GarryB wrote:But that is what I am saying... Russias expertise in nuclear technology should be expanded to render fuel cell technology redundant... they have made the necessary breakthroughs to effectively make uranium a recyclable fuel that they will have the working reactors to do the recycling with... now they need to expand into compact nuclear battery technology.... imagine a 1 square metre by 2 metre long nuclear battery that produces 5 MW for 20 years... for a large carrier like a CVN you might have 40 of these located around the ship providing local power to the network, but also to ensure any power cuts are gradual and not power or not power...  Much of the time many will be turned off, but when running at top speed and with the radars on and all the electronics working you have 90% of them on with the remaining 10% in reserve just in case. Your EMALS will have its own two or three, which should give plenty of reserve power, but all the power sources will be linked to a grid to share power throughout the ship... it means propulsion for the ship can be azipods and it will free up an enormous amount of space inside the vessel for other things because you wont need the three shafts minimum you would normally need taking up most of the bottom of the ship, and of course no huge nuclear reactors or gas turbines or large diesel engines... it would be revolutionary... an every five years or so you could replace half your batteries with new batteries that are smaller and lighter and 50% more powerful...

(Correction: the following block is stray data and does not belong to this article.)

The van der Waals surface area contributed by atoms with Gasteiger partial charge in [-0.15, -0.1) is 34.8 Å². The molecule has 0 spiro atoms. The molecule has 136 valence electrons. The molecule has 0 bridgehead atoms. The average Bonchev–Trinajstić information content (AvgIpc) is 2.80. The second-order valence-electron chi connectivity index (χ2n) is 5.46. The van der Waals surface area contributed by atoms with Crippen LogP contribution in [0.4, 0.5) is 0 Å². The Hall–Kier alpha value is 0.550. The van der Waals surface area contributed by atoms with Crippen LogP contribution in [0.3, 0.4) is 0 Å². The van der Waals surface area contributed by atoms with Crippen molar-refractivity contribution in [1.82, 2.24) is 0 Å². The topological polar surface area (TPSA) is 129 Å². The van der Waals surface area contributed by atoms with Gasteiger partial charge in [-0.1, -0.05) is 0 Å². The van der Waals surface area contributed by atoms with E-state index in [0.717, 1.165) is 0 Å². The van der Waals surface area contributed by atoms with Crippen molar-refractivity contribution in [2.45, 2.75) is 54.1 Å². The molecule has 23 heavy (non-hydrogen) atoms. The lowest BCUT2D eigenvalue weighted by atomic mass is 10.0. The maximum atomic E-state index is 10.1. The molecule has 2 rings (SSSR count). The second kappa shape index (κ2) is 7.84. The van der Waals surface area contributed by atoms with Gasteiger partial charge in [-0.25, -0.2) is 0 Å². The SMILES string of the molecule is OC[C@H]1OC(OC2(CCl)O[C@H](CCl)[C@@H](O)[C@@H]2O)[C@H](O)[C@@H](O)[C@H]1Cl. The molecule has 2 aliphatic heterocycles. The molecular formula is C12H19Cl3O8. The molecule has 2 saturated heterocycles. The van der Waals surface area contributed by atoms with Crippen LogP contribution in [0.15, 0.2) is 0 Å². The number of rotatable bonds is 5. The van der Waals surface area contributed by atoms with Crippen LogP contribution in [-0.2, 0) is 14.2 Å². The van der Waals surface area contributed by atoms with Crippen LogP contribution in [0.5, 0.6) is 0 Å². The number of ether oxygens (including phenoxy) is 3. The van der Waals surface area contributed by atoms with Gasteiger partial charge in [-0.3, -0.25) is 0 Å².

Diesel technology AIPs would be useful if they can make it work, but the future is probably not fossil fuels if we can help it.

    If someone had such technology they would be trying it out by now. Currently nuclear batteries have a millionth of the energy output and density that you've pegged them to have.
    Nuclear batteries are known for powering satellites on low output levels over long periods of time.
    They are not known for powering aircraft carriers.
    A 1 x 2 metre long nuclear battery would have an output of about 20 watts, not 5 megawatts; based on the figures given in this article - https://phys.org/news/2018-06-prototype-nuclear-battery-power.html

    10 microwatts per cubic centimetre = 10,000,000 microwatts per cubic metre = 10 watts per cubic metre